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See detailPCDD/Fs and dioxin-like PCBs in home-produced eggs from Belgium: levels, contamination sources and health risks.
Van Overmeire, I.; Waegeneers, N.; Sioen, I. et al

in Science of the Total Environment (2009), 407(15), 4419-29

This paper discusses the dioxin TEQ levels as determined by the chemically activated luciferase gene expression assay (CALUX) and by HRGC-HRMS in eggs, soils, faeces and kitchen waste samples obtained in ... [more ▼]

This paper discusses the dioxin TEQ levels as determined by the chemically activated luciferase gene expression assay (CALUX) and by HRGC-HRMS in eggs, soils, faeces and kitchen waste samples obtained in the CONTEGG study. The samples were collected in each Belgian province at private homes and in small gardens where chickens are held. The CALUX levels for eggs sampled in autumn were higher than the levels in eggs obtained at the same locations in spring (median values of 5.86 and 4.08 pg CALUX TEQ/g fat, respectively). The total WHO-TEQ levels in eggs, determined by HRGC-HRMS, ranged from 3.29 to 95.35 pg TEQ/g fat in autumn and from 1.50 to 64.79 pg TEQ/g fat in spring. In the soils on which the chickens forage, levels of 2.51-11.35 pg I-TEQ/g in autumn and 2.00-7.86 pg I-TEQ/g in spring were found. The congener pattern of PCDD/Fs in the eggs, soils and faeces was dominated by OCDD, in addition to 1,2,3,4,6,7,8-HeptaCDD, OCDF and 1,2,3,4,6,7,8-HeptaCDF. The predominant dioxin-like PCBs were PCB118, PCB 105 and PCB 156. The dioxin-like PCBs contributed on average 47%, 14% and 20% to the total WHO-TEQ in eggs, soils and faeces, respectively. Kitchen waste samples were very low-contaminated with dioxin-like compounds. The present results showed a good agreement between egg and soil TEQ levels for PCDD/Fs but not for dioxin-like PCBs. This study showed that current soil levels found in some private gardens do not lead to egg levels below the current EU maximal level of 6 pg total TEQ/g fat for dioxins and dioxin-like PCBs. The consumers of the analysed eggs attained 5-79% of the tolerable weekly intake (TWI) of 14 pg TEQ/kg bw for dioxins and dioxin-like PCBs by exposure to their home-produced eggs only. [less ▲]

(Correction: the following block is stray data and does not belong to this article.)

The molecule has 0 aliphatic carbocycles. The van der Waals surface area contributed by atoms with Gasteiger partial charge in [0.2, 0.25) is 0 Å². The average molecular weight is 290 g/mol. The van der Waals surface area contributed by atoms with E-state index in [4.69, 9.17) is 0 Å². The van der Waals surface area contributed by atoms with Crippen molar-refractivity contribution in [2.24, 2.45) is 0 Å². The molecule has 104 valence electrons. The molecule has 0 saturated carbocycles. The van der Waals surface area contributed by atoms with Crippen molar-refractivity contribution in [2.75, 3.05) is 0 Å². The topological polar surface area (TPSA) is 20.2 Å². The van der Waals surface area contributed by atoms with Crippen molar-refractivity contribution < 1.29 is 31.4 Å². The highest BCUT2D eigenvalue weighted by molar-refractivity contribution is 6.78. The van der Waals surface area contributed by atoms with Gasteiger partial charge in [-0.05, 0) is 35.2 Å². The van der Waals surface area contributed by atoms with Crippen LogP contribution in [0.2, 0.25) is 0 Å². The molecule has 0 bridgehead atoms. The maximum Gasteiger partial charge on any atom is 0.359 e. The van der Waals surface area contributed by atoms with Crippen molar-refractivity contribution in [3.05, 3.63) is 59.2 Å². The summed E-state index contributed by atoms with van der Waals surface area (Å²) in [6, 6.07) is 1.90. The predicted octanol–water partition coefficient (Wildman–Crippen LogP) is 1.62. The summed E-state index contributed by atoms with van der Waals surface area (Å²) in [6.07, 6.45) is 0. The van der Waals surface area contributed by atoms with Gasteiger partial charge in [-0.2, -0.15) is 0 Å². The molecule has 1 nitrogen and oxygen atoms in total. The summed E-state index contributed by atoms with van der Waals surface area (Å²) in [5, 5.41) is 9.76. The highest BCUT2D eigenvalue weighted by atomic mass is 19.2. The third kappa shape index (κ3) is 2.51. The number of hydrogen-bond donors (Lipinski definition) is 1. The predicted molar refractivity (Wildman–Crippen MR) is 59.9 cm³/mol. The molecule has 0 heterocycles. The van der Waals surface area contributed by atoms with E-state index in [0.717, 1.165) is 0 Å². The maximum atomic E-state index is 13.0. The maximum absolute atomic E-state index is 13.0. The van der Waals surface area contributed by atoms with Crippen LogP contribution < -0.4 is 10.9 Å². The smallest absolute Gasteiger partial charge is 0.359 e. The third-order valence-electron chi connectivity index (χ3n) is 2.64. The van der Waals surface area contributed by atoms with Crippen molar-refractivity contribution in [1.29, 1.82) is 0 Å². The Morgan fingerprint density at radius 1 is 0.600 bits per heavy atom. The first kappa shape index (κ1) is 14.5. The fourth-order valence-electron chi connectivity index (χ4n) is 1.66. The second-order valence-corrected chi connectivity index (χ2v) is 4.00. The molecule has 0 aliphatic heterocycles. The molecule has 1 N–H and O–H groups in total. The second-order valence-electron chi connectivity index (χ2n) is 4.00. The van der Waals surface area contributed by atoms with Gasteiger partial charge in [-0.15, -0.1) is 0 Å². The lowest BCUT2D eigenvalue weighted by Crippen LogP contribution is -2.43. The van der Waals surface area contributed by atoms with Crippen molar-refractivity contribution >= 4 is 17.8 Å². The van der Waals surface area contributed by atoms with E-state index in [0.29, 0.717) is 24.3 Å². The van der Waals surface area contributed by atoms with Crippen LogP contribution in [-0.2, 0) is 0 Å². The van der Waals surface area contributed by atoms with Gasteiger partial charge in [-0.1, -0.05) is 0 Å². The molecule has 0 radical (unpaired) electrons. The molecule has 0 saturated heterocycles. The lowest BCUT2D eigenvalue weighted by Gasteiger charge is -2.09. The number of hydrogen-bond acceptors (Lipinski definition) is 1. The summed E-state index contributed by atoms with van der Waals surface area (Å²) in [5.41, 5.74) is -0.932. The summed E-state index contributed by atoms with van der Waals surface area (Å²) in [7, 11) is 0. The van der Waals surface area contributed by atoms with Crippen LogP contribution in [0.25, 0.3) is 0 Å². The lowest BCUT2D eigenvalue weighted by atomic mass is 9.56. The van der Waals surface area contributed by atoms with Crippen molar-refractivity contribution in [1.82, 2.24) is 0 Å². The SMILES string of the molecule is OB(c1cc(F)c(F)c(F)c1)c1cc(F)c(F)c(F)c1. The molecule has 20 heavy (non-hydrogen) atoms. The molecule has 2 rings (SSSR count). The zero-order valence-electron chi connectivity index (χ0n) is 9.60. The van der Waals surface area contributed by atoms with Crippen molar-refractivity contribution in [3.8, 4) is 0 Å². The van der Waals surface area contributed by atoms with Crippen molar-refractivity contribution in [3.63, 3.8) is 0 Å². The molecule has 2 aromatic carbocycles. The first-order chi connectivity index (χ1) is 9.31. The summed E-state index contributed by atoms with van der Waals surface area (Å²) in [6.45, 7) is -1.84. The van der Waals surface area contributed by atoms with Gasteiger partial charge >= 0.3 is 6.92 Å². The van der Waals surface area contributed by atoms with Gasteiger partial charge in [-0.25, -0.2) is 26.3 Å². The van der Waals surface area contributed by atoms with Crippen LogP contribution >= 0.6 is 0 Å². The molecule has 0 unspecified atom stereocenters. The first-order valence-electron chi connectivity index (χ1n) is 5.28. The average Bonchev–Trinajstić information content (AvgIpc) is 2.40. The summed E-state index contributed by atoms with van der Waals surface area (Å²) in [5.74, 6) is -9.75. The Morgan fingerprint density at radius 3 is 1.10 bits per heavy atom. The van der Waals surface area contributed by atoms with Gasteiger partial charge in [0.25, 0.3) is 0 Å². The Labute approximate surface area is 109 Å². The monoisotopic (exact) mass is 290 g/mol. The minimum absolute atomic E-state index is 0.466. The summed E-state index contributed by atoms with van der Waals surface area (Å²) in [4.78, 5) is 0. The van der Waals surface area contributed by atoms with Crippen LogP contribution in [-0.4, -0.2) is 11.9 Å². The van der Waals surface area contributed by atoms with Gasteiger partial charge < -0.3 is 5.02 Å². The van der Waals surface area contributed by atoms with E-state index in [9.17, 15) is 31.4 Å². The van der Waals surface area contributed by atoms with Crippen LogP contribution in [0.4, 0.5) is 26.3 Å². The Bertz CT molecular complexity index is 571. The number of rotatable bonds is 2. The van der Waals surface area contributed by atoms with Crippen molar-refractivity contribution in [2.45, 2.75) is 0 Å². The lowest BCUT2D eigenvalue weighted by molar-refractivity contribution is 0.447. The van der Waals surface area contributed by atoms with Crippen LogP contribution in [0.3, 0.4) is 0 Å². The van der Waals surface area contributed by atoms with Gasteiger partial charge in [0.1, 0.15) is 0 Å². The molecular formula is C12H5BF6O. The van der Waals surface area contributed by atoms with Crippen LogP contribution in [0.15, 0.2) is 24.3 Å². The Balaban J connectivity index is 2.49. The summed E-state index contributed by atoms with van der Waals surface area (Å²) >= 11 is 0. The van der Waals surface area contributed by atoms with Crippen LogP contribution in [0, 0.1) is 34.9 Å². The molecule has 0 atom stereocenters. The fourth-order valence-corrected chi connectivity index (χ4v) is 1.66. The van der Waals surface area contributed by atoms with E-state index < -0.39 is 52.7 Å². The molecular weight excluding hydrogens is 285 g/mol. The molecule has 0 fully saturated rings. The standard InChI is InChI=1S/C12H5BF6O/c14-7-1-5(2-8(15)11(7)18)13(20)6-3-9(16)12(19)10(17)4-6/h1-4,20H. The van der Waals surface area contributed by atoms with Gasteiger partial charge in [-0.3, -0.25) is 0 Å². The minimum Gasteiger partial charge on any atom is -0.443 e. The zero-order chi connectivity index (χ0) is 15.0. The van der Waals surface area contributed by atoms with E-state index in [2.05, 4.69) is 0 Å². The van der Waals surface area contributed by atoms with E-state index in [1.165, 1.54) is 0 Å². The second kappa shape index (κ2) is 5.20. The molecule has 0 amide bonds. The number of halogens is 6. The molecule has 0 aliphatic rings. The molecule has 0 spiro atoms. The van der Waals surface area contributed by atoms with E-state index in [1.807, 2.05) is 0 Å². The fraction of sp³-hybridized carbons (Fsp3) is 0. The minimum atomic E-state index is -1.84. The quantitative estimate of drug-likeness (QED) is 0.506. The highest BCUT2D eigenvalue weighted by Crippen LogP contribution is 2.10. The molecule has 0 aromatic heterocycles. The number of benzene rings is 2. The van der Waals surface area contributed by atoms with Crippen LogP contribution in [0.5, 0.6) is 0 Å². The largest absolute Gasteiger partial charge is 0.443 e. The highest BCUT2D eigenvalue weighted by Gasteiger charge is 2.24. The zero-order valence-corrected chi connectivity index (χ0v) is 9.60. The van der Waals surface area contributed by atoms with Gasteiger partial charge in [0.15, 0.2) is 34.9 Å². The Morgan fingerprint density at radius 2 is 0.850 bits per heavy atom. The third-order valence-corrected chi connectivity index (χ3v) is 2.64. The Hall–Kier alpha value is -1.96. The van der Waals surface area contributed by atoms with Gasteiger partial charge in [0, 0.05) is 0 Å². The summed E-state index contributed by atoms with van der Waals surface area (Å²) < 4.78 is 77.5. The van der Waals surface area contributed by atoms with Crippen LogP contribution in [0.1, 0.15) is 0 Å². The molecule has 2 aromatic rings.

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See detailCadmium in the food chain near non-ferrous metal production sites.
Vromman, V.; Saegerman, Claude ULg; Pussemier, L. et al

in Food Additives & Contaminants. Part A. Chemistry, Analysis, Control, Exposure & Risk Assessment (2008), 25(3), 293-301

Dietary cadmium (Cd) exposure was estimated for adults living in Cd-contaminated areas close to non-ferrous metal plants and compared with dietary Cd exposure in the general Belgian adult population. To ... [more ▼]